“Our goal in entering into this partnership is to strengthen local healthcare,” Whitlatch said, “not just in Ashland and eastern Kentucky, but throughout the Commonwealth and beyond.” King’s Daughters has enjoyed a longstanding, positive relationship with UK HealthCare, Whitlatch noted, including an affiliation with UK’s Markey Cancer Center.
“This is a win-win situation for two strong organizations,” said Dr. Mark F. Newman, UK executive vice president for health affairs. “This partnership builds on our existing relationship and creates mutual alignment between our two organizations,” he said.
The partnership will provide expanded access to tertiary-level services for residents of Eastern Kentucky and southern Ohio, including access to UK HealthCare’s solid organ transplantation program, bone marrow transplantation and expand on the existing relationship between UK’s Markey Cancer Center and King’s Daughters, Dr. Newman noted.
“We are excited to begin working more closely with our friends at UK HealthCare and being able to provide even better care, greater access, and advanced technology to our communities through this partnership,” Whitlatch said.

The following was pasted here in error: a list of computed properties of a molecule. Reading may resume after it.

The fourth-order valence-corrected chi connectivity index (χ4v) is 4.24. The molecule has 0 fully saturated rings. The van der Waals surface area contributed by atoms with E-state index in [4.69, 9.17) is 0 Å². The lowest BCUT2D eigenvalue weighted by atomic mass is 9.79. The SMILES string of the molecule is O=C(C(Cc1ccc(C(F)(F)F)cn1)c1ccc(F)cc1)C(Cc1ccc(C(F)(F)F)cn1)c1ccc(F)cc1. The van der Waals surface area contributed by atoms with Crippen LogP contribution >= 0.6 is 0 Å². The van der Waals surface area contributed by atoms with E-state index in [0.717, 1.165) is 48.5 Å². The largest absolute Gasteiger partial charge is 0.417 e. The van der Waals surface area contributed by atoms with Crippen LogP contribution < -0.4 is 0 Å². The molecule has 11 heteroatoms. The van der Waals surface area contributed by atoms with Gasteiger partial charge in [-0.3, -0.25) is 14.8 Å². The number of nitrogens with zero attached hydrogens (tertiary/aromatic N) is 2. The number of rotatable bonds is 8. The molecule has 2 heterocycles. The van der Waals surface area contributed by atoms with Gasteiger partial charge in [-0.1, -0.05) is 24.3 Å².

To see the Approved Recommendation from the UK Board of Trustees Executive Committee, click HERE.
**About UK HealthCare: **UK HealthCare employs more than 9,000 people with 945 licensed beds at UK Chandler Hospital, UK Good Samaritan Hospital and UK Kentucky Children’s Hospital. It also includes UK Markey Cancer Center, Gill Heart and Vascular Institute, Kentucky Neurosciences Center and more than 150 outpatient clinics and services.
About King’s Daughters: King’s Daughters Health System (KDHS) is comprised of two acute-care facilities – 465 licensed beds in Ashland and an additional 10 licensed beds at King’s Daughters Medical Center Ohio, located in Portsmouth. It also includes a long-term care facility, five urgent care centers and more than 50 physician practices serving the tri-state area from locations throughout Eastern Kentucky and southern Ohio.